HOW DO BASEBALL FIELDS DRAIN SO FAST?


Panama_2_042 With the recent storms across the US many ballparks have been hit by heavy downpours of rain.  A blog reader sent me a note asking how the field drains so quickly. He mentioned a 2 or 3 inch rain at a MLB Stadium and was amazed at how quickly the water disappeared after it stopped.  (This ballpark photo was in Panama City, Panama where we held an Olympic Qualifier…actually this field was ready to go after we unclogged the drains about an hour after it stopped raining because of a pretty good drainage system and a great groundcrew.)

Here’s the short answer about how a field drains so fast:  About 20 years ago, "sand based field construction" was introduced to many sports including baseball due to the high occurrence of rain outs and poor playing conditions In many cases the fields became very unsafe for players not mention the lost revenues from ticket sales.  The concept of sand based fields has been around for many years in the golf course industry.  Golf Greens are designed specifically to drain using a protocol developed by the USGA.  Other sports have used the sand based protocol from the USGA Specification and have Modified it for other sport surfaces. 

The typical sand based field is composed of 4 layers. 

1.  Sub-grade -  this layer is normally 12 to 16 inches below the surface.  Its pretty much the native soil or fill that the field is built on.

Gravel_over_field 2. Drain and Gravel Layer -  This layer is composed of two components.  One is drain pipe. The drain pipes are installed in the sub-grade layer and cross the ENTIRE field about every 20 feet. Each have a slight fall of about 1% that allows the water to naturally flow in the pipe. These pipes connect into a larger drain pipe that runs into the storm water system.  A special gravel is then placed around the pipe and about 4 inches of the gravel is spread over the entire field. Sometime this is layer can be about 3000 to 4000 tons of gravel.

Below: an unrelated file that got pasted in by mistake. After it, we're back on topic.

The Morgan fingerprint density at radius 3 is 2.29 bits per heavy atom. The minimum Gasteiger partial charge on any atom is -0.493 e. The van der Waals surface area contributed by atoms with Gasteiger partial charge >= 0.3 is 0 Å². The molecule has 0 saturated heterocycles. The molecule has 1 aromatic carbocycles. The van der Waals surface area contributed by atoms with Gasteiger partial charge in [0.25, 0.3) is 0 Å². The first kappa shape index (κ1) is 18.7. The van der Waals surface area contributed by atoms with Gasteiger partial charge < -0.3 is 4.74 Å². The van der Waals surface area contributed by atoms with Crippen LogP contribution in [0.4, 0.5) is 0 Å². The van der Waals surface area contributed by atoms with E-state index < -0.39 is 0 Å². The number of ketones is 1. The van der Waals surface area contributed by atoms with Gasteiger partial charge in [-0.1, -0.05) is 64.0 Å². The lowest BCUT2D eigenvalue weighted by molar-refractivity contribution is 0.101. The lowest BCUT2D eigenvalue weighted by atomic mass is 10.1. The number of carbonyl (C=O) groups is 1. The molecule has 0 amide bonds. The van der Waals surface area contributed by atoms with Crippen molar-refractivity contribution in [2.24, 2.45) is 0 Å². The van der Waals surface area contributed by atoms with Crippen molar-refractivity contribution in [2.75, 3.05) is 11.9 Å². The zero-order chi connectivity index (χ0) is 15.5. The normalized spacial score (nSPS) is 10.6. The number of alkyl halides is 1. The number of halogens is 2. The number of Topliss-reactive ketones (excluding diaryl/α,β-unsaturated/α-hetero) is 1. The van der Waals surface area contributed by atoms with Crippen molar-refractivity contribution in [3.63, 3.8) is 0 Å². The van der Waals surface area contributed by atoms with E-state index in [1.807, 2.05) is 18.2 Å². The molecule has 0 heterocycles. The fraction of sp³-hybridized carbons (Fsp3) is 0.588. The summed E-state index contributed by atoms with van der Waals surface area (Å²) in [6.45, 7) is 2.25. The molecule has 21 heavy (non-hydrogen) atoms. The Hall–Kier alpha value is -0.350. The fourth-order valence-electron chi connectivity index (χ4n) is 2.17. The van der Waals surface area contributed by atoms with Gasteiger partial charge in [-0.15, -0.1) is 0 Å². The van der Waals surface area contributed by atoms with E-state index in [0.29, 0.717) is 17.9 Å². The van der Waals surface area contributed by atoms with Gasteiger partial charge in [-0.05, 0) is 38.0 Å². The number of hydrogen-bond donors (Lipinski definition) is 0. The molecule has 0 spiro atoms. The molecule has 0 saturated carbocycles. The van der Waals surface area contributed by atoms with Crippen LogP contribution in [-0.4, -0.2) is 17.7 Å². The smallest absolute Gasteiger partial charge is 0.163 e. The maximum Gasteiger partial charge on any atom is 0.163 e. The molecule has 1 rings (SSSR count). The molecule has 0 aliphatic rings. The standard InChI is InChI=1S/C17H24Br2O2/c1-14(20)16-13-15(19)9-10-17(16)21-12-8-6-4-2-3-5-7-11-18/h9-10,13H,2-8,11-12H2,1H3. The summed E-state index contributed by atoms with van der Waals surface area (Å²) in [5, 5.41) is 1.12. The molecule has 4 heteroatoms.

3.  Sand or what we call in the  industry the "Root zone".  This layer is normally about 10 to 14 inches in depth and is composed of a specific blend of Sand and Peat Moss.  In some areas they just use straight sand depending on what type of turf.  This material is placed over the entire gravel layer.  Again the sand is designed to "bridge" with the gravel so it doesn’t fall through and make the field uneven. This layer is somewhere between 4000 and 6000 tons of sand!

4.  The grass -   Well this layer is normally just sod or sprigs and is placed directly on the sand.  SOmetimes it is even a sand basedgrass to keep the materials consistent.

These systems have pretty much become standard in sports-field and baseball field construction if you have the budget to build one.  Basically these fields are just one big 2 acre putting green that can drain 7 to 10 inches of rain water per hour!  Field_drains

I remember when we built the Disney’s Wide World of Sports Complex we had to  bring in 750,000 tons of orange grove sand to spread over the site.  Granted it was in Florida and the complex is only 100 acres…. but that amount of sand raised the entire site  about 4 feet. This was our subgrade before we built the field on top of it. 

There are a lot of variations of this system out there but the key to the fields draining is what is installed underneath the surface.

Anyway… hope that gives you an idea of how that water runs off the field so fast!

1 Comment

Surprisingly well-written and informative for a free online ariltce.

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